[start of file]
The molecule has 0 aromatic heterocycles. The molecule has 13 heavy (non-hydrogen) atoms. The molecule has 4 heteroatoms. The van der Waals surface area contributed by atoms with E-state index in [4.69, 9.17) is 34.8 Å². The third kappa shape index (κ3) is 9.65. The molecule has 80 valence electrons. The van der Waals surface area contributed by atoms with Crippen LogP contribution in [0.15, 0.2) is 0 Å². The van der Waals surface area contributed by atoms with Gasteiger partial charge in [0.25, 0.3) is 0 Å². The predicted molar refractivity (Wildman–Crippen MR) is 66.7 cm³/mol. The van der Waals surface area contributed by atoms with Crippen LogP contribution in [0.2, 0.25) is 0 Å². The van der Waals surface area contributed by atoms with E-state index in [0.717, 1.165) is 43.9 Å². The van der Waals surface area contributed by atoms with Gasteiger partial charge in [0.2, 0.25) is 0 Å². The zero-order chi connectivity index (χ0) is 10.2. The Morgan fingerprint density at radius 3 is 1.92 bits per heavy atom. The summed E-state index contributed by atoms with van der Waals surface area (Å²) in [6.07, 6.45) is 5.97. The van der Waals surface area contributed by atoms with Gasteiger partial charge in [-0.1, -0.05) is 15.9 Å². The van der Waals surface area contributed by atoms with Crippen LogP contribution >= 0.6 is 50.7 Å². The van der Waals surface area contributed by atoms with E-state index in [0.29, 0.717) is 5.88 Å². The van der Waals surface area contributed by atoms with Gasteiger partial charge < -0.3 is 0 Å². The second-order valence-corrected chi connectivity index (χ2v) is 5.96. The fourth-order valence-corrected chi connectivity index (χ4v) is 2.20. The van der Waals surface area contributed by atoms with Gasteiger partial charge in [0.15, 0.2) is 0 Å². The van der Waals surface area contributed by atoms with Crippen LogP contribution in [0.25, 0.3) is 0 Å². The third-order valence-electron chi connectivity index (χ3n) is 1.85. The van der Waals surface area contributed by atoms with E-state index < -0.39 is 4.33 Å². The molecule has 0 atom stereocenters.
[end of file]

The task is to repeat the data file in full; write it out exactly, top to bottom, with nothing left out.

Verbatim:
The molecule has 0 aromatic heterocycles. The molecule has 13 heavy (non-hydrogen) atoms. The molecule has 4 heteroatoms. The van der Waals surface area contributed by atoms with E-state index in [4.69, 9.17) is 34.8 Å². The third kappa shape index (κ3) is 9.65. The molecule has 80 valence electrons. The van der Waals surface area contributed by atoms with Crippen LogP contribution in [0.15, 0.2) is 0 Å². The van der Waals surface area contributed by atoms with Gasteiger partial charge in [0.25, 0.3) is 0 Å². The predicted molar refractivity (Wildman–Crippen MR) is 66.7 cm³/mol. The van der Waals surface area contributed by atoms with Crippen LogP contribution in [0.2, 0.25) is 0 Å². The van der Waals surface area contributed by atoms with E-state index in [0.717, 1.165) is 43.9 Å². The van der Waals surface area contributed by atoms with Gasteiger partial charge in [0.2, 0.25) is 0 Å². The zero-order chi connectivity index (χ0) is 10.2. The Morgan fingerprint density at radius 3 is 1.92 bits per heavy atom. The summed E-state index contributed by atoms with van der Waals surface area (Å²) in [6.07, 6.45) is 5.97. The van der Waals surface area contributed by atoms with Gasteiger partial charge in [-0.1, -0.05) is 15.9 Å². The van der Waals surface area contributed by atoms with Crippen LogP contribution >= 0.6 is 50.7 Å². The van der Waals surface area contributed by atoms with E-state index in [0.29, 0.717) is 5.88 Å². The van der Waals surface area contributed by atoms with Gasteiger partial charge < -0.3 is 0 Å². The second-order valence-corrected chi connectivity index (χ2v) is 5.96. The fourth-order valence-corrected chi connectivity index (χ4v) is 2.20. The van der Waals surface area contributed by atoms with Gasteiger partial charge in [0.15, 0.2) is 0 Å². The van der Waals surface area contributed by atoms with Crippen LogP contribution in [0.25, 0.3) is 0 Å². The third-order valence-electron chi connectivity index (χ3n) is 1.85. The van der Waals surface area contributed by atoms with E-state index < -0.39 is 4.33 Å². The molecule has 0 atom stereocenters.